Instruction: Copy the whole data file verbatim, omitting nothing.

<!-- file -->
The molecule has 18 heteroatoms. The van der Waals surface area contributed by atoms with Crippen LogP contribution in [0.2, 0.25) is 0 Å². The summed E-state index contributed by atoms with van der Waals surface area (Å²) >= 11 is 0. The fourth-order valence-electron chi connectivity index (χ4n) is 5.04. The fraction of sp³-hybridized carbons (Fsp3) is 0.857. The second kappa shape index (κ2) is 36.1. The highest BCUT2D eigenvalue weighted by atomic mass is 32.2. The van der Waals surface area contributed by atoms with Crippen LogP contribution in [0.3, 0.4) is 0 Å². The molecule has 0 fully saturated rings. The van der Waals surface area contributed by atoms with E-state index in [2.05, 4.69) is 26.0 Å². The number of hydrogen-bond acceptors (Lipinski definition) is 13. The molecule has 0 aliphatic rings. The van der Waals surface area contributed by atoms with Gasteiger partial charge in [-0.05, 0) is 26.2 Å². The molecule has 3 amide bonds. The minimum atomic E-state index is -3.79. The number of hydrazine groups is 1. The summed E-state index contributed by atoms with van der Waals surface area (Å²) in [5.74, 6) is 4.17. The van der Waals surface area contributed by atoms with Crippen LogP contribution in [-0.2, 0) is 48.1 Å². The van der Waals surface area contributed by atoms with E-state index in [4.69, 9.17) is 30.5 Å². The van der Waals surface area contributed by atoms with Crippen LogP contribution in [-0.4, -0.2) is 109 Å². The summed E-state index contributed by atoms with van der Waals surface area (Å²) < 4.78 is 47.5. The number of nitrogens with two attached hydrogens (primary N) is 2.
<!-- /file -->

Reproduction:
The molecule has 18 heteroatoms. The van der Waals surface area contributed by atoms with Crippen LogP contribution in [0.2, 0.25) is 0 Å². The summed E-state index contributed by atoms with van der Waals surface area (Å²) >= 11 is 0. The fourth-order valence-electron chi connectivity index (χ4n) is 5.04. The fraction of sp³-hybridized carbons (Fsp3) is 0.857. The second kappa shape index (κ2) is 36.1. The highest BCUT2D eigenvalue weighted by atomic mass is 32.2. The van der Waals surface area contributed by atoms with Crippen LogP contribution in [0.3, 0.4) is 0 Å². The molecule has 0 fully saturated rings. The van der Waals surface area contributed by atoms with E-state index in [2.05, 4.69) is 26.0 Å². The number of hydrogen-bond acceptors (Lipinski definition) is 13. The molecule has 0 aliphatic rings. The van der Waals surface area contributed by atoms with Gasteiger partial charge in [-0.05, 0) is 26.2 Å². The molecule has 3 amide bonds. The minimum atomic E-state index is -3.79. The number of hydrazine groups is 1. The summed E-state index contributed by atoms with van der Waals surface area (Å²) in [5.74, 6) is 4.17. The van der Waals surface area contributed by atoms with Crippen LogP contribution in [-0.2, 0) is 48.1 Å². The van der Waals surface area contributed by atoms with E-state index in [4.69, 9.17) is 30.5 Å². The van der Waals surface area contributed by atoms with Crippen LogP contribution in [-0.4, -0.2) is 109 Å². The summed E-state index contributed by atoms with van der Waals surface area (Å²) < 4.78 is 47.5. The number of nitrogens with two attached hydrogens (primary N) is 2.